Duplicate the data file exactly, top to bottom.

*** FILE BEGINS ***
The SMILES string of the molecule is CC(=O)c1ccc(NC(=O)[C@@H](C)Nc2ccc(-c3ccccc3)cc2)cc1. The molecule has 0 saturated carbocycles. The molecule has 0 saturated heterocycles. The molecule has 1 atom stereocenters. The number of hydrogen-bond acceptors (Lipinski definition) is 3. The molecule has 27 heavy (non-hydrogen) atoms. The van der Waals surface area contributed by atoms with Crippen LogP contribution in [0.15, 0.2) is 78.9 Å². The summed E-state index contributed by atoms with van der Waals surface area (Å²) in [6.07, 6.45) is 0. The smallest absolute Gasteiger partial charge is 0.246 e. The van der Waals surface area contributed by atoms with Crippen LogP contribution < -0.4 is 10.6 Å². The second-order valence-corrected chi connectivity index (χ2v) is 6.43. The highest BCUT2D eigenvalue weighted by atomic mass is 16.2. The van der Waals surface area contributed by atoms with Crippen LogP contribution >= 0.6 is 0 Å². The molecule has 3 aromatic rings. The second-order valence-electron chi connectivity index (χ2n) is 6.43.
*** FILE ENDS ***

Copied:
The SMILES string of the molecule is CC(=O)c1ccc(NC(=O)[C@@H](C)Nc2ccc(-c3ccccc3)cc2)cc1. The molecule has 0 saturated carbocycles. The molecule has 0 saturated heterocycles. The molecule has 1 atom stereocenters. The number of hydrogen-bond acceptors (Lipinski definition) is 3. The molecule has 27 heavy (non-hydrogen) atoms. The van der Waals surface area contributed by atoms with Crippen LogP contribution in [0.15, 0.2) is 78.9 Å². The summed E-state index contributed by atoms with van der Waals surface area (Å²) in [6.07, 6.45) is 0. The smallest absolute Gasteiger partial charge is 0.246 e. The van der Waals surface area contributed by atoms with Crippen LogP contribution < -0.4 is 10.6 Å². The second-order valence-corrected chi connectivity index (χ2v) is 6.43. The highest BCUT2D eigenvalue weighted by atomic mass is 16.2. The van der Waals surface area contributed by atoms with Crippen LogP contribution >= 0.6 is 0 Å². The molecule has 3 aromatic rings. The second-order valence-electron chi connectivity index (χ2n) is 6.43.